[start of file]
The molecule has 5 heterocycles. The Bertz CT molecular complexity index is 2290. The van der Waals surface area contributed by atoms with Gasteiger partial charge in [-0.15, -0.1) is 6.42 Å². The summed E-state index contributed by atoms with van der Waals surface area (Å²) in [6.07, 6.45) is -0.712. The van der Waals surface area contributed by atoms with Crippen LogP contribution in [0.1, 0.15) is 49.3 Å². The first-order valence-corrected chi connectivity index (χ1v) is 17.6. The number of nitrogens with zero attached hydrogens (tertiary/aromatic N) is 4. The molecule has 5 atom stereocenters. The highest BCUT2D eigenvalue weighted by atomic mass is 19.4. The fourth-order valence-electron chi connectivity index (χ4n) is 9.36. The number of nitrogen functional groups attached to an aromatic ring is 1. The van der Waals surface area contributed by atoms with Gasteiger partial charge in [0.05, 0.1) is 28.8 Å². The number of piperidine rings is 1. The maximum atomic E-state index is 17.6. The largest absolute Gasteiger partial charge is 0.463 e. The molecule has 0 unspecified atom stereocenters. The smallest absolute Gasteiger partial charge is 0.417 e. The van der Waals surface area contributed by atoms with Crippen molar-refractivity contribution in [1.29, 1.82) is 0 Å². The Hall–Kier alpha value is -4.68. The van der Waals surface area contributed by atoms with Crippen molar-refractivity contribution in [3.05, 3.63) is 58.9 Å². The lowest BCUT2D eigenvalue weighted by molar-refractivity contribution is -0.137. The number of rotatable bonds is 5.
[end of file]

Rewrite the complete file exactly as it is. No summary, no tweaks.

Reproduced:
The molecule has 5 heterocycles. The Bertz CT molecular complexity index is 2290. The van der Waals surface area contributed by atoms with Gasteiger partial charge in [-0.15, -0.1) is 6.42 Å². The summed E-state index contributed by atoms with van der Waals surface area (Å²) in [6.07, 6.45) is -0.712. The van der Waals surface area contributed by atoms with Crippen LogP contribution in [0.1, 0.15) is 49.3 Å². The first-order valence-corrected chi connectivity index (χ1v) is 17.6. The number of nitrogens with zero attached hydrogens (tertiary/aromatic N) is 4. The molecule has 5 atom stereocenters. The highest BCUT2D eigenvalue weighted by atomic mass is 19.4. The fourth-order valence-electron chi connectivity index (χ4n) is 9.36. The number of nitrogen functional groups attached to an aromatic ring is 1. The van der Waals surface area contributed by atoms with Gasteiger partial charge in [0.05, 0.1) is 28.8 Å². The number of piperidine rings is 1. The maximum atomic E-state index is 17.6. The largest absolute Gasteiger partial charge is 0.463 e. The molecule has 0 unspecified atom stereocenters. The smallest absolute Gasteiger partial charge is 0.417 e. The van der Waals surface area contributed by atoms with Crippen molar-refractivity contribution in [1.29, 1.82) is 0 Å². The Hall–Kier alpha value is -4.68. The van der Waals surface area contributed by atoms with Crippen molar-refractivity contribution in [3.05, 3.63) is 58.9 Å². The lowest BCUT2D eigenvalue weighted by molar-refractivity contribution is -0.137. The number of rotatable bonds is 5.